This emphatic tune is arranged for four-part women’s voices with male solo. The fellow needs to be either a bass or a low baritone—low in more than one sense of the word, eh? The arrangement is also available in German.
Take a trip down memory lane with this sweet old song. It was arranged for Vintage Mix, a delightful Wisconsin quartet composed of teenage quadruplets. Their grandfather used to sing it to them, and they purely fell in love with it. Give yourself the same chance. . . .
The word in question is indeed long. It is very long. It is very, very long. Would you believe “hippopotomonstrosesquipedaliaphobia’? And it is a real word too, unlike a certain one from the musical Mary Poppins. See if your group can wrap your brains, and tongues, around this delightful, energetic song.
Don McLean composed and performed this lovely, haunting song. The poetry of McLean’s lyrics matches well Van Gogh’s later, colorful paintings. This tune is sure to captivate your audiences.
Ah, how much fun is it to sing a recently written tune about the songs and excitement of the Roaring ’20s? Big fun, that’s how much! This song will be exclusive to The Velvet Frogs until the fall of 2017, but you can start thinking right now about singing this delightful number.
Tickets: check! Popcorn: check! Candy: check! Drinks: check! Come on in and grab the best seat in the house. The lights have been dimmed, the commercials and trailers are done, and now it is time for the main feature. Roll ’em! And you will be able to roll ’em too—as soon as the Scioto Valley Chorus has ended its run.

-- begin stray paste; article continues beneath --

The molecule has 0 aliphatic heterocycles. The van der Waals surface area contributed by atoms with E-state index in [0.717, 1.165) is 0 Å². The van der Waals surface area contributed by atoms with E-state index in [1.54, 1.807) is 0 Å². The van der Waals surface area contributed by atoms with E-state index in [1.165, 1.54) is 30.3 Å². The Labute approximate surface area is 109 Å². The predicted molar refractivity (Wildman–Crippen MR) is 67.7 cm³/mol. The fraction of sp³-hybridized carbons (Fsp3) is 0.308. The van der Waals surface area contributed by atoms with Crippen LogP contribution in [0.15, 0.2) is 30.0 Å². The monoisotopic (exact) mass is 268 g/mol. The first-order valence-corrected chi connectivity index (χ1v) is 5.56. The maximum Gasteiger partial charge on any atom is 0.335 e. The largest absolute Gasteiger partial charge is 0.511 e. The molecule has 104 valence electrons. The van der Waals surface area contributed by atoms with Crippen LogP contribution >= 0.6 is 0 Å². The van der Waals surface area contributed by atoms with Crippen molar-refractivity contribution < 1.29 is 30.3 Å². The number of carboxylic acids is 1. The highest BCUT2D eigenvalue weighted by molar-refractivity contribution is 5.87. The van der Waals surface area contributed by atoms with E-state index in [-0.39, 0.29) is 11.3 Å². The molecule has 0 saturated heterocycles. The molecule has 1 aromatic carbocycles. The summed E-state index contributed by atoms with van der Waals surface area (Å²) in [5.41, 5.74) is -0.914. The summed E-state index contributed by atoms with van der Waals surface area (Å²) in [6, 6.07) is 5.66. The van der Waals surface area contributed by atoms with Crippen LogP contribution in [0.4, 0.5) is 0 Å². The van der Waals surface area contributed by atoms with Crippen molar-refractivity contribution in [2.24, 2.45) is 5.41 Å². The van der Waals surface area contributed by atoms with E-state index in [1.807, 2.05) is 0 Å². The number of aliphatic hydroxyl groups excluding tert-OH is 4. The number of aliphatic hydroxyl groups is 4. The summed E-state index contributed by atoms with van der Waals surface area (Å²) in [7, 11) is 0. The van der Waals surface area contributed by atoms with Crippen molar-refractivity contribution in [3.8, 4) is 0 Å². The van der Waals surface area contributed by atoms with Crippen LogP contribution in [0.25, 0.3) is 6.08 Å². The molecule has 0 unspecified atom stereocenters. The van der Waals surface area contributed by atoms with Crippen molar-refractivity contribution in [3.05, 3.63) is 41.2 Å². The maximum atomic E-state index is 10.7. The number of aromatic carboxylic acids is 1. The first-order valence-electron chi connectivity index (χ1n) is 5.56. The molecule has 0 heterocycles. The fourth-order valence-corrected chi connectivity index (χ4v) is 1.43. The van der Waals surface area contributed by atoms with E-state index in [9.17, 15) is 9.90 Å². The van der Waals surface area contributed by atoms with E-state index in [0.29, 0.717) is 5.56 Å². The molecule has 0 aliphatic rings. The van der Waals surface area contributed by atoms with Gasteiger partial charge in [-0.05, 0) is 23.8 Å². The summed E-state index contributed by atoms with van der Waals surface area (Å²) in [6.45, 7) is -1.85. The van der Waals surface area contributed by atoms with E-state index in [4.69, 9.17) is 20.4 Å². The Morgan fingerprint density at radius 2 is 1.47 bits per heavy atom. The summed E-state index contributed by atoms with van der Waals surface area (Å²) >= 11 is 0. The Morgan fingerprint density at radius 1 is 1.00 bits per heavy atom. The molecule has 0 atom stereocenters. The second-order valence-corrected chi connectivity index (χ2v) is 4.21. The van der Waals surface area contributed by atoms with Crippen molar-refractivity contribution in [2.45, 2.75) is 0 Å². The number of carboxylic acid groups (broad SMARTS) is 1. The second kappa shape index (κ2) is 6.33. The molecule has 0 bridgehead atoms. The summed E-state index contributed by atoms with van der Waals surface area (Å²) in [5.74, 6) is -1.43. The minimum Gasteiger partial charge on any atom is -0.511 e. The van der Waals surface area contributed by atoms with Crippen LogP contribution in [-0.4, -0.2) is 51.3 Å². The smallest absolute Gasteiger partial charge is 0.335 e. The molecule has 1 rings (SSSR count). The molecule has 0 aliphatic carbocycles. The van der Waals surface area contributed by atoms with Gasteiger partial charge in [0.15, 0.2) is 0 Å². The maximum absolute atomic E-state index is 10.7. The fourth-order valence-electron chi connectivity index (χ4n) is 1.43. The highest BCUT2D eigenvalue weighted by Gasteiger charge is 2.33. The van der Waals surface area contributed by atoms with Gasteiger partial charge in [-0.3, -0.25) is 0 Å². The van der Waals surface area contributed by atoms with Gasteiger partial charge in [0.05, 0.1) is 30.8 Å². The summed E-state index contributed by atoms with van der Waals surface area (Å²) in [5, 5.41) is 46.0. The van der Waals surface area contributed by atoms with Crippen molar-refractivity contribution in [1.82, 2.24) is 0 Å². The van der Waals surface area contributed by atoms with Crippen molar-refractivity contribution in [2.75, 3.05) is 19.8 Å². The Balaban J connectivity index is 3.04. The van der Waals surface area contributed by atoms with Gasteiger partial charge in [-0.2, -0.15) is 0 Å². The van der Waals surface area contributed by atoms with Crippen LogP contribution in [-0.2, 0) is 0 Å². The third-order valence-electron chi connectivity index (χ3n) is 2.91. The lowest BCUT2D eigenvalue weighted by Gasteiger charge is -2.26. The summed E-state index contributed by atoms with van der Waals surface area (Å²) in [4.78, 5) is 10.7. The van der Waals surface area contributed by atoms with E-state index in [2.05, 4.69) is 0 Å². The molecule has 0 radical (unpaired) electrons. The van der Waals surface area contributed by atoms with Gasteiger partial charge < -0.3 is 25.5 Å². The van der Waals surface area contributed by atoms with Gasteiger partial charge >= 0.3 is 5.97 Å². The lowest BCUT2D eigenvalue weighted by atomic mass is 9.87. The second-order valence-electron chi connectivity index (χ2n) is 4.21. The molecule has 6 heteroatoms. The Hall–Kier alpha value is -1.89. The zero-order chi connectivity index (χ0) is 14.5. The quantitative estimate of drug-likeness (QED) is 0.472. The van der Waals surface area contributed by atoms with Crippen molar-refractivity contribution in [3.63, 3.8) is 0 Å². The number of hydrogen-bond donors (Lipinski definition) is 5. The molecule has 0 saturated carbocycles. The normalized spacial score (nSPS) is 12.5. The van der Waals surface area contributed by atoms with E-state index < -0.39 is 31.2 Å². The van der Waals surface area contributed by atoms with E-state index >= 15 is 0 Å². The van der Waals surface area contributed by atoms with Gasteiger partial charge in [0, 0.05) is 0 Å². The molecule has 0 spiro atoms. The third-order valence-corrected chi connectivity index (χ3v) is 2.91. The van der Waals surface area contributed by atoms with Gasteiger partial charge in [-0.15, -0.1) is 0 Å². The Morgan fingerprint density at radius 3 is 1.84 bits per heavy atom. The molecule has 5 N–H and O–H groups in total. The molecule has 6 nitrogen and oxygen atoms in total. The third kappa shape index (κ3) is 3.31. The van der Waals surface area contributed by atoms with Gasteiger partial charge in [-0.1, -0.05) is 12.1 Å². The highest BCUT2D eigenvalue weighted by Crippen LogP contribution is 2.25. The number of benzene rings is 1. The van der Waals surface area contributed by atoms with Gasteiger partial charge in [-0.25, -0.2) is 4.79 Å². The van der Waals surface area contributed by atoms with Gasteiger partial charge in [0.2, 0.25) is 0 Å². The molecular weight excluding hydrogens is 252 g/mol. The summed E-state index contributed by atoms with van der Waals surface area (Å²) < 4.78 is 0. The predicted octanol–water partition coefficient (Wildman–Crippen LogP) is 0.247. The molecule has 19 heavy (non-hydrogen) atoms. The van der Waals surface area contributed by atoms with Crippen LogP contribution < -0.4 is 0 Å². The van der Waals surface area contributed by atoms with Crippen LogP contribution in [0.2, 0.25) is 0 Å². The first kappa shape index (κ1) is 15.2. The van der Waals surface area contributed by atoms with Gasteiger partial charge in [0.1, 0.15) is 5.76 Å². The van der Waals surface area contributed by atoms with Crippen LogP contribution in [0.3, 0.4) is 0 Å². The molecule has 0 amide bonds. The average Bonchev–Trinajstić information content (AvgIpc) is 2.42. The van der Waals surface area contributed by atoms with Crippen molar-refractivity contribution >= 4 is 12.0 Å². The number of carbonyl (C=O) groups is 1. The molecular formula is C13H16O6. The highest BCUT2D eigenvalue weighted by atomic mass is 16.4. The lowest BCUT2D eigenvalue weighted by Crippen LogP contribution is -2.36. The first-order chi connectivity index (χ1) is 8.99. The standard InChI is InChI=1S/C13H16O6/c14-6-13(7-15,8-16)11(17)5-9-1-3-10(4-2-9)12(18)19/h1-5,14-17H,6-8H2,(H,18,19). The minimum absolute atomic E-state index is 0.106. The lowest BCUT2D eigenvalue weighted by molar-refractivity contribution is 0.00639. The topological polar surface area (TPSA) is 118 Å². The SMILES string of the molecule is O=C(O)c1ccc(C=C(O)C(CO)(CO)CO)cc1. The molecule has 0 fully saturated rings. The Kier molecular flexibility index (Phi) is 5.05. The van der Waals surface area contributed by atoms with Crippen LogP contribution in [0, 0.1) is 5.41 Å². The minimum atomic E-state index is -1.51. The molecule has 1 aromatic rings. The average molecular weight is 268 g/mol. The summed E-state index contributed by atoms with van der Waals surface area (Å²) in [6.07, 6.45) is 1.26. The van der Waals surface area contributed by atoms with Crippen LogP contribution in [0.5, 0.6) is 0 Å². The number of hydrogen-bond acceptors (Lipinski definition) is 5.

No doubt you have already guessed the punch line to this tune. No, the person is not a yo-yo. Yes, he or she is head-over-heels in love! Give this happy song a test spin. . . .
Did you ever fall in love with the wrong person? You know he or she is just not right for you—perhaps not for anyone—but there you are, hooked. Stuck in the magic spell. Well, maybe it will help you to sing about it. Sinatra did. . . .
Partly in English and partly in German, this song is, well . . . what it is, is . . . different—and great fun! The English title is “My Brother Makes the Sound Effects for Movies.” The sounds included are a mix of vocal, electronic and mechanical effects. And the piece is contestable too. It could be redone for your group to be all in one language or the other.
Partly in English and partly in German, this song is, well . . . what it is, is . . . different—and great fun! The sounds included are a mix of vocal, electronic and mechanical effects. And it is contestable too. It could be redone for your group to be all in one language or the other. The German title is “Mein Bruder macht im Tonfilm die Geräusche.”
No doubt you have always pondered this timeless query. Though the song does not exactly provide you with the answer, your group will have big fun exploring the matter. So will your audiences, especially the listeners of, um, a certain age. . . .
They don’t come any sweeter than this love song. Sing this lovely tune on an afterglow or for a change of pace during a show.
Does your quartet want to make the cut for International? If so, pleading with the judges might just help you pull it off. This piece is exclusive to Boardwalk right now, but maybe someday. . . .
Come join the folks of this nickel-mining town for a rollicking time. Canadian legend Stompin’ Tom Connors paints a most vivid, delightful picture of what the weekend is like up north in Ontario. You are right there, and your audiences will be too.